Saturday 23 July 2011

Wake in Fright (1971)

I really enjoy Australian genre cinema: it has a unique atmosphere that I think derives from a deep-rooted fear of the environment, of the ancient history of the place and, in some cases, of the people.  Australia is a country where the vast majority of the population clings to the edges, around the coast.  There they are near food, near other like-minded people and also near to the possibility of escape.  You don't have to go very far inland to reach a beautiful but inhospitable wilderness that promises death to the careless or foolish.  Australian genre films, and the horror films in particular, reflect the stark and immediate contrasts between civilization and savage, security and peril, familiar and alien.  Classic examples are PICNIC AT HANGING ROCK, THE LAST WAVE, LONG WEEKEND, WALKABOUT, but modern Australian genre cinema continues that trend in, for example, ROGUE, BLACK WATER and THE REEF.

WAKE IN FRIGHT, directed in 1971 by Canadian journeyman Ted Kotcheff, very much follows those themes while defying easy categorization.  It's not a horror film, although there are horrific situations in it; it's not a thriller, although there are thrilling situations in it; and neither is it a psychological drama, although there are elements of that too.  I suppose, like many of the very best films, it simply is what it is.  It tells the story of a young teacher who stops over in the town of Bundanyabba, on his way home to Sydney for the Christmas holiday; there he falls under the spell of several of the town's strange but strong-willed characters who directly and indirectly prevent him leaving.  It stars Gary Bond, an English actor who had a small part in ZULU, Donald Pleasence and some great Australian actors: Chips Rafferty, Jack Thompson and John Meillon.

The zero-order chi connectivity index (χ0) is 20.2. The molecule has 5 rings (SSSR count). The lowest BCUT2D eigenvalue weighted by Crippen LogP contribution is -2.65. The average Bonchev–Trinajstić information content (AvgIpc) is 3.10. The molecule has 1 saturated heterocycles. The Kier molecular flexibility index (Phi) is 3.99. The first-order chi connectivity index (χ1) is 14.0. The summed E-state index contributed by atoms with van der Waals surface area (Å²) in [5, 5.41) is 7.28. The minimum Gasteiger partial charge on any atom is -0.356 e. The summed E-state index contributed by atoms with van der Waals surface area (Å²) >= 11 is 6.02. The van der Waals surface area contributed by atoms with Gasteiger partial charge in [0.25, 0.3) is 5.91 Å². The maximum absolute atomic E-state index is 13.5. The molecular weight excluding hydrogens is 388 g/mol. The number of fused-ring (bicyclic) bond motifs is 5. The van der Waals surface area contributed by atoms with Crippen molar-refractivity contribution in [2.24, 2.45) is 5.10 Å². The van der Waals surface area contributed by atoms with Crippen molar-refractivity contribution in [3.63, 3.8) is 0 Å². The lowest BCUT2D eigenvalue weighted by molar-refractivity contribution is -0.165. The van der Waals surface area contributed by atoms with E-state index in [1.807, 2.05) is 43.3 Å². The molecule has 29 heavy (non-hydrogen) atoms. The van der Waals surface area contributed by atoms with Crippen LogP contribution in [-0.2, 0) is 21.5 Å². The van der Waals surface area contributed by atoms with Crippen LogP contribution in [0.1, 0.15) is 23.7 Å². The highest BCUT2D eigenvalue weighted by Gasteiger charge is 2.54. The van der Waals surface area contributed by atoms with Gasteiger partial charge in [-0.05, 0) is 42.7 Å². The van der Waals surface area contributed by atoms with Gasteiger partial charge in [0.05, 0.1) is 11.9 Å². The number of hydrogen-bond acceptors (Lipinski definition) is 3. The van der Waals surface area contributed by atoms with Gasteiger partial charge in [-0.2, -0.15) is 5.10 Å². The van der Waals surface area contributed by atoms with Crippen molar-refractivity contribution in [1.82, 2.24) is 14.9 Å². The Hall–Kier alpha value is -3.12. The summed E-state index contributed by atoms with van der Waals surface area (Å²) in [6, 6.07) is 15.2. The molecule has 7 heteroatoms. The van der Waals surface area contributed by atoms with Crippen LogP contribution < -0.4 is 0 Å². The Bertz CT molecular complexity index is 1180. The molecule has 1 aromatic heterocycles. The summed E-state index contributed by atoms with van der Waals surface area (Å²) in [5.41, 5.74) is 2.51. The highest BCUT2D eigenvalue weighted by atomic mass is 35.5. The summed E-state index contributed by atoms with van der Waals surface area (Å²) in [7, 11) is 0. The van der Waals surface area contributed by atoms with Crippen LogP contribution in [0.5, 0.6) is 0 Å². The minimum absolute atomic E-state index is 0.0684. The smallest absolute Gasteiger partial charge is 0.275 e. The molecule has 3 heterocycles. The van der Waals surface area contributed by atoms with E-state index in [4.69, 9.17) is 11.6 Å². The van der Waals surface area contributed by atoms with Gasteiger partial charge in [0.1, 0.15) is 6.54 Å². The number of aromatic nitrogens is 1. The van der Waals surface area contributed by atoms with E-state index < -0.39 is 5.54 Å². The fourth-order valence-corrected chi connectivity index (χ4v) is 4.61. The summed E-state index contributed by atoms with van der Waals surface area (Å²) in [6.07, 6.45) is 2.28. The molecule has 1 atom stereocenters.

If I had to have a stab at trying to describe it I'd say it was a like cross between Sam peckinpah's STRAW DOGS and Martin Scorsese's AFTER HOURS.  But really you'd have to see it for yourself because it really is unique.  I can't recommend it highly enough.  If you do seek it out, it's worth bearing in mind that it was also known as OUTBACK.

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